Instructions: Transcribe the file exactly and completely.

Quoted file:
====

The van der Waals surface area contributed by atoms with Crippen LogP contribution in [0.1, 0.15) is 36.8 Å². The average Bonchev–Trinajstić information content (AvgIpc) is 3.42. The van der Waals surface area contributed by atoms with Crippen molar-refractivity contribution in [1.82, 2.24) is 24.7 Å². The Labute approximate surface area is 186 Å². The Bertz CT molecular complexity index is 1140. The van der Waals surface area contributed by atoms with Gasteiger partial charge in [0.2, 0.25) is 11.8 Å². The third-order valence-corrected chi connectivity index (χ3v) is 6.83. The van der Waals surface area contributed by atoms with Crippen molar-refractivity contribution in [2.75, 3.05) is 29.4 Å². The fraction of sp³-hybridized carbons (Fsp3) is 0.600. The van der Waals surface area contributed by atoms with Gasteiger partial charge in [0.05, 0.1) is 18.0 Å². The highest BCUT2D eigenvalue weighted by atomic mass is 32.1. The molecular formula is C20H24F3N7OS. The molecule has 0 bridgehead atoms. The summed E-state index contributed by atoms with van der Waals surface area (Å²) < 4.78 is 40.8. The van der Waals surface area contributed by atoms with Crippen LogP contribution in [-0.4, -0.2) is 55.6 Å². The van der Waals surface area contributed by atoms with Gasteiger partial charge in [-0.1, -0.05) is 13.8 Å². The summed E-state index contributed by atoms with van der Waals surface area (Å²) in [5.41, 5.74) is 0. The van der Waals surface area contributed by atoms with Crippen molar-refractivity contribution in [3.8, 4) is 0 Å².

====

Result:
The van der Waals surface area contributed by atoms with Crippen LogP contribution in [0.1, 0.15) is 36.8 Å². The average Bonchev–Trinajstić information content (AvgIpc) is 3.42. The van der Waals surface area contributed by atoms with Crippen molar-refractivity contribution in [1.82, 2.24) is 24.7 Å². The Labute approximate surface area is 186 Å². The Bertz CT molecular complexity index is 1140. The van der Waals surface area contributed by atoms with Gasteiger partial charge in [0.2, 0.25) is 11.8 Å². The third-order valence-corrected chi connectivity index (χ3v) is 6.83. The van der Waals surface area contributed by atoms with Crippen molar-refractivity contribution in [2.75, 3.05) is 29.4 Å². The fraction of sp³-hybridized carbons (Fsp3) is 0.600. The van der Waals surface area contributed by atoms with Gasteiger partial charge in [0.05, 0.1) is 18.0 Å². The highest BCUT2D eigenvalue weighted by atomic mass is 32.1. The molecular formula is C20H24F3N7OS. The molecule has 0 bridgehead atoms. The summed E-state index contributed by atoms with van der Waals surface area (Å²) < 4.78 is 40.8. The van der Waals surface area contributed by atoms with Crippen LogP contribution in [-0.4, -0.2) is 55.6 Å². The van der Waals surface area contributed by atoms with Gasteiger partial charge in [-0.1, -0.05) is 13.8 Å². The summed E-state index contributed by atoms with van der Waals surface area (Å²) in [5.41, 5.74) is 0. The van der Waals surface area contributed by atoms with Crippen molar-refractivity contribution in [3.8, 4) is 0 Å².